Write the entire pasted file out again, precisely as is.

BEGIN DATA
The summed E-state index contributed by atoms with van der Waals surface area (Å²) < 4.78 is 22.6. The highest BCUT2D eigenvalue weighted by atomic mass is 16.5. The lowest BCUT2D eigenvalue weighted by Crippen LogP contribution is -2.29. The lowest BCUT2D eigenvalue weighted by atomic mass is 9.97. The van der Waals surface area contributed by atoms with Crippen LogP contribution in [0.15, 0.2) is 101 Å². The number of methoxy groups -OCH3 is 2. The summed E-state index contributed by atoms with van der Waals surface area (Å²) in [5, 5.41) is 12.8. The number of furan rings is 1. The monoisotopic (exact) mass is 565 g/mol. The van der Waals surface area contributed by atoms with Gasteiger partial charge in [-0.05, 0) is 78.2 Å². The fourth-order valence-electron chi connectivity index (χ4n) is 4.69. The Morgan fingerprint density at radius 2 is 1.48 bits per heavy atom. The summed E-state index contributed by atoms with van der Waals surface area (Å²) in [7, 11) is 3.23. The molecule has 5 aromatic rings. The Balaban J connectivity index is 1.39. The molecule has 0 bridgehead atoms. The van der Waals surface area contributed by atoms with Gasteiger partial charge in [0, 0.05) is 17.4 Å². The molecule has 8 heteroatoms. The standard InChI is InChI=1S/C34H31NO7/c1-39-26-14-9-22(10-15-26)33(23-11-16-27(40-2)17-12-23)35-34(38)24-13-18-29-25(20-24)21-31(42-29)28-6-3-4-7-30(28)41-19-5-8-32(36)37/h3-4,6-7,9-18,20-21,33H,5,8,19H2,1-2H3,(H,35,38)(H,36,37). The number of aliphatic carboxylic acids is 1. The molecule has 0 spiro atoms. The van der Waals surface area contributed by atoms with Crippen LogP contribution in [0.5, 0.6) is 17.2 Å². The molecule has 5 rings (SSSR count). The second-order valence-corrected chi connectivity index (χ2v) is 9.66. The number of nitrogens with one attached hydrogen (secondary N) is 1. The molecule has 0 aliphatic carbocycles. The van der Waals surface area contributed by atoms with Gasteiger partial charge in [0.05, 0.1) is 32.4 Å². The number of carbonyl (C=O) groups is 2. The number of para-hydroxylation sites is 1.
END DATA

The summed E-state index contributed by atoms with van der Waals surface area (Å²) < 4.78 is 22.6. The highest BCUT2D eigenvalue weighted by atomic mass is 16.5. The lowest BCUT2D eigenvalue weighted by Crippen LogP contribution is -2.29. The lowest BCUT2D eigenvalue weighted by atomic mass is 9.97. The van der Waals surface area contributed by atoms with Crippen LogP contribution in [0.15, 0.2) is 101 Å². The number of methoxy groups -OCH3 is 2. The summed E-state index contributed by atoms with van der Waals surface area (Å²) in [5, 5.41) is 12.8. The number of furan rings is 1. The monoisotopic (exact) mass is 565 g/mol. The van der Waals surface area contributed by atoms with Gasteiger partial charge in [-0.05, 0) is 78.2 Å². The fourth-order valence-electron chi connectivity index (χ4n) is 4.69. The Morgan fingerprint density at radius 2 is 1.48 bits per heavy atom. The summed E-state index contributed by atoms with van der Waals surface area (Å²) in [7, 11) is 3.23. The molecule has 5 aromatic rings. The Balaban J connectivity index is 1.39. The molecule has 0 bridgehead atoms. The van der Waals surface area contributed by atoms with Gasteiger partial charge in [0, 0.05) is 17.4 Å². The molecule has 8 heteroatoms. The standard InChI is InChI=1S/C34H31NO7/c1-39-26-14-9-22(10-15-26)33(23-11-16-27(40-2)17-12-23)35-34(38)24-13-18-29-25(20-24)21-31(42-29)28-6-3-4-7-30(28)41-19-5-8-32(36)37/h3-4,6-7,9-18,20-21,33H,5,8,19H2,1-2H3,(H,35,38)(H,36,37). The number of aliphatic carboxylic acids is 1. The molecule has 0 spiro atoms. The van der Waals surface area contributed by atoms with Crippen LogP contribution in [0.5, 0.6) is 17.2 Å². The molecule has 5 rings (SSSR count). The second-order valence-corrected chi connectivity index (χ2v) is 9.66. The number of nitrogens with one attached hydrogen (secondary N) is 1. The molecule has 0 aliphatic carbocycles. The van der Waals surface area contributed by atoms with Gasteiger partial charge in [0.05, 0.1) is 32.4 Å². The number of carbonyl (C=O) groups is 2. The number of para-hydroxylation sites is 1.